From Student Athlete To Student

It’s estimated that 55.5% of high school students were student-athletes, but only a fraction of those people will continue their athletic career in college.  So how does one cope with hanging up your cleats, kneepads, pom-poms, etc.?  Giving up a sport is one of the hardest things a teenager can do, but you will survive I promise because I did.

I was a volleyball player for nearly ten years before I had to retire my kneepads and begin my life as a college student.  No more long bus rides with my team, no more pre-game pep talks, no more club tournaments, and so much more, “all gone!”  I was a part of a team with five of the same girls, from the time we were 13 until we were 18 years old, and we had a bond that compared to nothing else.  Through having knee surgery, two qualifying seasons for nationals, two appearances in the state championships, and one state championship title, I couldn’t imagine my volleyball career ending on a higher note.  Only two out of the six seniors decided to continue their career in volleyball after high school.  Every graduating high school student-athlete has had to decide to continue their athletic career or to leave their passion to play behind. I chose to leave my volleyball career behind me. I never imagined it would be as difficult as it was. Watching my friends play in college and re-watching old matches bring tears to my eyes because I could see the passion in their eyes as well as my own.  Although it seems like nothing will be the same, there are ways to move past your old life as a student-athlete and create a new life for just a student.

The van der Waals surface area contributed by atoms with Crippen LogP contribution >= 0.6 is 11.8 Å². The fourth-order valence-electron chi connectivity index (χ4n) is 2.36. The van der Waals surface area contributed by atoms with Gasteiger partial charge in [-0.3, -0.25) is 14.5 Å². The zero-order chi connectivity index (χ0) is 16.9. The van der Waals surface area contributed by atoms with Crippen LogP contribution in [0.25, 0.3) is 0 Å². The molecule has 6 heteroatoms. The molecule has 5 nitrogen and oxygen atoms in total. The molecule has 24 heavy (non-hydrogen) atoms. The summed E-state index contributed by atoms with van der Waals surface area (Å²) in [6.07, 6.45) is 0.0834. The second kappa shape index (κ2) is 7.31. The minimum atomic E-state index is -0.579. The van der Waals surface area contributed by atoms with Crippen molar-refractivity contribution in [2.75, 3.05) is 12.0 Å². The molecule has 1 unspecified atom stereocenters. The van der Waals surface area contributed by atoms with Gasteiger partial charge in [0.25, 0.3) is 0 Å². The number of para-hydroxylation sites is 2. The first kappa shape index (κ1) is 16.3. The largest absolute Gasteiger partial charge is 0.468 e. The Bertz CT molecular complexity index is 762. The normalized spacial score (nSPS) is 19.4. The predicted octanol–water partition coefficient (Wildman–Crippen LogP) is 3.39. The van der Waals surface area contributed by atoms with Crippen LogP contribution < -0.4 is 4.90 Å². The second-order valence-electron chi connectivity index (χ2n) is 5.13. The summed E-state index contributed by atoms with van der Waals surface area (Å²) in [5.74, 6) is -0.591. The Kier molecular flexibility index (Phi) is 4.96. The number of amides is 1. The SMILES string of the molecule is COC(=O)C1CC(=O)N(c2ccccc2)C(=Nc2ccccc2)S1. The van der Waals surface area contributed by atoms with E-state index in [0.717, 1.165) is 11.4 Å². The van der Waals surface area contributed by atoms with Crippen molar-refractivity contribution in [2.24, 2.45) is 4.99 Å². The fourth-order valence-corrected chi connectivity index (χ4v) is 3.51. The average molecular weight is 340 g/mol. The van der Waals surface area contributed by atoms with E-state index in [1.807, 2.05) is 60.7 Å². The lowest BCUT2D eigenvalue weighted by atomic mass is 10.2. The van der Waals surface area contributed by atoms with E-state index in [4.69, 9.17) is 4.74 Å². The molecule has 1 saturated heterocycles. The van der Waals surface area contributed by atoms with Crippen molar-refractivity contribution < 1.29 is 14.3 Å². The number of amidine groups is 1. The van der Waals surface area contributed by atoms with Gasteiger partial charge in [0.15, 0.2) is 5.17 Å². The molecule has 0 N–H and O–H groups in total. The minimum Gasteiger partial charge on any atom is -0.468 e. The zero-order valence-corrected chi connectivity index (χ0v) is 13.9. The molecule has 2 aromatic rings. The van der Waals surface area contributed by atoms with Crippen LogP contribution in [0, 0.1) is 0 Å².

Going to a major university you’ll be in search of something to fill the void in your heart of where your sport once lived.  College is the time where you discover things about yourself you never knew.  With opportunities of Greek life organizations, service organizations, internships, honors programs, clubs, and so much more, odds are you will find something that will give you passion again.  This is an opportunity to actually to put your academics first, because let’s be honest here we all said school comes first but we all know our sport was our first priority.  Some of the other advantages of no longer giving 100% of yourself to a sport include; developing your career, exploring the world or traveling, and even meeting friends you didn’t meet through your sport.  However, if you gave up your sport, and start immediately regretting your decision of not working towards the scholarships, you still have options! Chances are your school has a club league and/ or intramural sports, it may not be the same, but it is definitely closer a better option than giving up for good. I was the type of person who tried out for the club team but at the try out I realized part of the reason I loved the sport was because of who I played it with, because of my coaches, and because of the bond we all had. I decided to no longer pursue a club position because it wasn’t the same without my girls.  That doesn’t mean it won’t work out for you.  The most important thing when it comes to the transition of student athlete student-athlete to student is figuring out what’s best for you and what will truly make you happy. There’s something out there for everyone, and you just have to figure out what your new passion will be. 

LifeAshley Albers